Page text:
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Food literacy as a resilience factor in response to health-related uncertainty

Maria Gianni (Department of Business Administration, University of Macedonia, Thessaloniki, Greece)
Antonella Reitano (Department of Business Administration and Law, University of Calabria, Rende, Italy)
Marco Fazio (Department of Business Administration and Law, University of Calabria, Rende, Italy)
Athanasia Gkimperiti (Business Division, American College of Thessaloniki, Thessaloniki, Greece)
Nikolaos Karanasios (Department of Business Administration, International Hellenic University, Thermi, Greece)
David W. Taylor (Department of Strategy Enterprise and Sustainability, Manchester Metropolitan University, Manchester, UK)

British Food Journal

ISSN: 0007-070X

Article publication date: 7 June 2022

Issue publication date: 9 February 2023




During the Covid-19 pandemic, people were deprived of their freedom, unable to engage in physical and social activities, and worried about their health. Uncertainty, insecurity, and confinement are all factors that may induce stress, uneasiness, fear, and depression. In this context, this study aims to identify possible relationships of emotions caused by health risks and restrictions to outdoor activities with well-informed decisions about food consumption.


The theoretical framework of this research draws on the stimulus-organism-response paradigm yielding six research hypotheses. An online survey was designated to test these hypotheses. A total of 1,298 responses were gathered from Italy, Greece, and the United Kingdom. Data analyses include demographic group comparisons, moderation, and multiple regression tests.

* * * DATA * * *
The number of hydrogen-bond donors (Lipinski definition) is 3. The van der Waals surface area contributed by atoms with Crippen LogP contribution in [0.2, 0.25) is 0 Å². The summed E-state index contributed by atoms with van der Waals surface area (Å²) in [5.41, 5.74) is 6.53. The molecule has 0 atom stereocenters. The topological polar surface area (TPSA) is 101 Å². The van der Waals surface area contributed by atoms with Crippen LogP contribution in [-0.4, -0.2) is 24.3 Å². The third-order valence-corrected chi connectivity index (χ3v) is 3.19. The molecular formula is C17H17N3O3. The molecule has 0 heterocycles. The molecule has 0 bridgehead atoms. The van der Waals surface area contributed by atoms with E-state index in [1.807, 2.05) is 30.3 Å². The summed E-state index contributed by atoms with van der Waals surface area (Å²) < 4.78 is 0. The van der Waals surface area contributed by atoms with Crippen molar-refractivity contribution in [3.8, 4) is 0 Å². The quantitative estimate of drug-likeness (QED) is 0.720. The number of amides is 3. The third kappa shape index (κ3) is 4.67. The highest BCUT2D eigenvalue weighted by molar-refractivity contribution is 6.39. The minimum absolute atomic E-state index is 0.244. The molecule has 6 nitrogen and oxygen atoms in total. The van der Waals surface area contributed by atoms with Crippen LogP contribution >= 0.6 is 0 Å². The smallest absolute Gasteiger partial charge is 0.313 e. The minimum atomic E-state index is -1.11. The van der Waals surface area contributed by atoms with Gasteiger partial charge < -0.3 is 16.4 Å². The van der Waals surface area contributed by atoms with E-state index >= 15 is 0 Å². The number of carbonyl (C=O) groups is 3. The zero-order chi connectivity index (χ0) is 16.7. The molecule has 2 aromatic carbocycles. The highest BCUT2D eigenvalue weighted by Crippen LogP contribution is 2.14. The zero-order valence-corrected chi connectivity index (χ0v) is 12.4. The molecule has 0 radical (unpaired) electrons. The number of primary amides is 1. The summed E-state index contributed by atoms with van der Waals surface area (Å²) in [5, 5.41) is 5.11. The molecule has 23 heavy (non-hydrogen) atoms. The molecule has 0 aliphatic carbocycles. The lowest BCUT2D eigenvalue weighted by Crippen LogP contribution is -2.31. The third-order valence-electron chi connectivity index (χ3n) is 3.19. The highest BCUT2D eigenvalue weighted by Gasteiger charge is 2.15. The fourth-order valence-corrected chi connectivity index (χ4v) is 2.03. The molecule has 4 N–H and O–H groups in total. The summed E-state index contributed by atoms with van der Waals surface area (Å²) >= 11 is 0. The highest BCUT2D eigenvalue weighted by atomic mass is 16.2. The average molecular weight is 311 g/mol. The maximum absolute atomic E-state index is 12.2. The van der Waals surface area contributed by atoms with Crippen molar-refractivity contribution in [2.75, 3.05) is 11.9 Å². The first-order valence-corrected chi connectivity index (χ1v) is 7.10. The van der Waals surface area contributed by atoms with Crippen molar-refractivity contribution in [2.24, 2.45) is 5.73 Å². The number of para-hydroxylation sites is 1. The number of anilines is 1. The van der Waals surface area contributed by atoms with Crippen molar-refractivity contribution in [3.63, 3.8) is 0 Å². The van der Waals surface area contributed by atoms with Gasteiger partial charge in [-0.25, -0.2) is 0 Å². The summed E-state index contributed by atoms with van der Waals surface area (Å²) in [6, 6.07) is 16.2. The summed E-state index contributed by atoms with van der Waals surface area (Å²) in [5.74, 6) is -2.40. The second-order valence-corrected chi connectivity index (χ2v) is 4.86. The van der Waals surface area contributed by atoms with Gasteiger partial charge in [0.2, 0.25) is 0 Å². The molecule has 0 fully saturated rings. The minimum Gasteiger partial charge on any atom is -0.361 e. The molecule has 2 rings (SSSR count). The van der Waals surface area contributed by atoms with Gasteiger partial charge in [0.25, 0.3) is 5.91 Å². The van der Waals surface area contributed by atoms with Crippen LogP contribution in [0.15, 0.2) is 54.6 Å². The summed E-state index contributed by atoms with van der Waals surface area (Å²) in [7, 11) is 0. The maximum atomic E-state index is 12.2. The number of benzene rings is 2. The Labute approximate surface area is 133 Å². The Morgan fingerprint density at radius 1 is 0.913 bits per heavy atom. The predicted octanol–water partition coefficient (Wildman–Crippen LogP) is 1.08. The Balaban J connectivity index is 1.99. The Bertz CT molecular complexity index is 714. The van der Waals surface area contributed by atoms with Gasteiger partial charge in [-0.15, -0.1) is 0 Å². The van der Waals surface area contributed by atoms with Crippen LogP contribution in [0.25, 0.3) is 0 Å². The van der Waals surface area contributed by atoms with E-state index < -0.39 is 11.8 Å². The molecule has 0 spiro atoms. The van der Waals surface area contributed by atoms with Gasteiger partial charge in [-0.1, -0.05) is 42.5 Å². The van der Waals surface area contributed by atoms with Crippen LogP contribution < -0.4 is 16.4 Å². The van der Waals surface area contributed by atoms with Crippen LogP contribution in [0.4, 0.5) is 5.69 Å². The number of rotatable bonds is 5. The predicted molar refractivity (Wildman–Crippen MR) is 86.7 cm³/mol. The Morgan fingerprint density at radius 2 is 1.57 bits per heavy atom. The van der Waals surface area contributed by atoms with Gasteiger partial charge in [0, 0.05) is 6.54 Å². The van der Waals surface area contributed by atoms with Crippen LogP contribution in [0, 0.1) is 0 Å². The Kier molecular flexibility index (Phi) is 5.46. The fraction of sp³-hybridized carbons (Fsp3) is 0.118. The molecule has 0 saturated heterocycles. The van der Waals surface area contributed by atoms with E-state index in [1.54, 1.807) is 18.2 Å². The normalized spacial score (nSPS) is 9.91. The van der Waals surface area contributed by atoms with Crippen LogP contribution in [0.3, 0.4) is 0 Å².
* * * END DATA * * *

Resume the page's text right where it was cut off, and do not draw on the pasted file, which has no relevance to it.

The results showed that when people miss their usual activities (including freedom of movement, social contact, travelling, personal care services, leisure activities, and eating at restaurants) and worry about their health and the health of their families, they turn to safer food choices of higher quality, dedicating more of their time and resources to cooking and eating.

Research limitations/implications

The findings showcase how risk-based thinking is critical for management and marketing strategies. Academics and practitioners may rely on these findings to include extreme conditions within their scope, understanding food literacy as a resilience factor to cope with health risks and stimulated emotions.


This study identified food behavioural patterns under risk-laden conditions. A health risk acted as an opportunity to look at food consumption as a means of resilience.



Gianni, M., Reitano, A., Fazio, M., Gkimperiti, A., Karanasios, N. and Taylor, D.W. (2023), "Food literacy as a resilience factor in response to health-related uncertainty", British Food Journal, Vol. 125 No. 3, pp. 1067-1093.



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